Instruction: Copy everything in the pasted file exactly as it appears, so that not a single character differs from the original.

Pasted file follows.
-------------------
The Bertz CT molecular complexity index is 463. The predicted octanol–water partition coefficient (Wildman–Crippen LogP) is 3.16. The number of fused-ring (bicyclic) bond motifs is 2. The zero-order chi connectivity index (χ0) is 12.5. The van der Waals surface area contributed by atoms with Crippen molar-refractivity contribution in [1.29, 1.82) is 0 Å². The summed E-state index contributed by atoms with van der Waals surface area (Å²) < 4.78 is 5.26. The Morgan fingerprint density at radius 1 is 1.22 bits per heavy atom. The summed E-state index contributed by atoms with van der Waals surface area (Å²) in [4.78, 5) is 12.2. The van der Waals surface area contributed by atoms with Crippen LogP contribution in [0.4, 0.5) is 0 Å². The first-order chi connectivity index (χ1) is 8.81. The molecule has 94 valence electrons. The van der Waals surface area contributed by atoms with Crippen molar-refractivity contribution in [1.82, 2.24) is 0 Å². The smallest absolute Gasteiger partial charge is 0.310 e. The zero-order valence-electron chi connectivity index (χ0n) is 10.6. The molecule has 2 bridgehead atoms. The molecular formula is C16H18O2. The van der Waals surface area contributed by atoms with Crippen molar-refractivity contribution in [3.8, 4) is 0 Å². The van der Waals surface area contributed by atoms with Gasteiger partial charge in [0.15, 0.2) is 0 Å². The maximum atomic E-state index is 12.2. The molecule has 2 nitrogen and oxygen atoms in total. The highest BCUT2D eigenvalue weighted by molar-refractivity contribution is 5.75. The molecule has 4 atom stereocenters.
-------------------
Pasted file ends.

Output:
The Bertz CT molecular complexity index is 463. The predicted octanol–water partition coefficient (Wildman–Crippen LogP) is 3.16. The number of fused-ring (bicyclic) bond motifs is 2. The zero-order chi connectivity index (χ0) is 12.5. The van der Waals surface area contributed by atoms with Crippen molar-refractivity contribution in [1.29, 1.82) is 0 Å². The summed E-state index contributed by atoms with van der Waals surface area (Å²) < 4.78 is 5.26. The Morgan fingerprint density at radius 1 is 1.22 bits per heavy atom. The summed E-state index contributed by atoms with van der Waals surface area (Å²) in [4.78, 5) is 12.2. The van der Waals surface area contributed by atoms with Crippen LogP contribution in [0.4, 0.5) is 0 Å². The first-order chi connectivity index (χ1) is 8.81. The molecule has 94 valence electrons. The van der Waals surface area contributed by atoms with Crippen molar-refractivity contribution in [1.82, 2.24) is 0 Å². The smallest absolute Gasteiger partial charge is 0.310 e. The zero-order valence-electron chi connectivity index (χ0n) is 10.6. The molecule has 2 bridgehead atoms. The molecular formula is C16H18O2. The van der Waals surface area contributed by atoms with Crippen molar-refractivity contribution in [3.8, 4) is 0 Å². The van der Waals surface area contributed by atoms with Gasteiger partial charge in [0.15, 0.2) is 0 Å². The maximum atomic E-state index is 12.2. The molecule has 2 nitrogen and oxygen atoms in total. The highest BCUT2D eigenvalue weighted by molar-refractivity contribution is 5.75. The molecule has 4 atom stereocenters.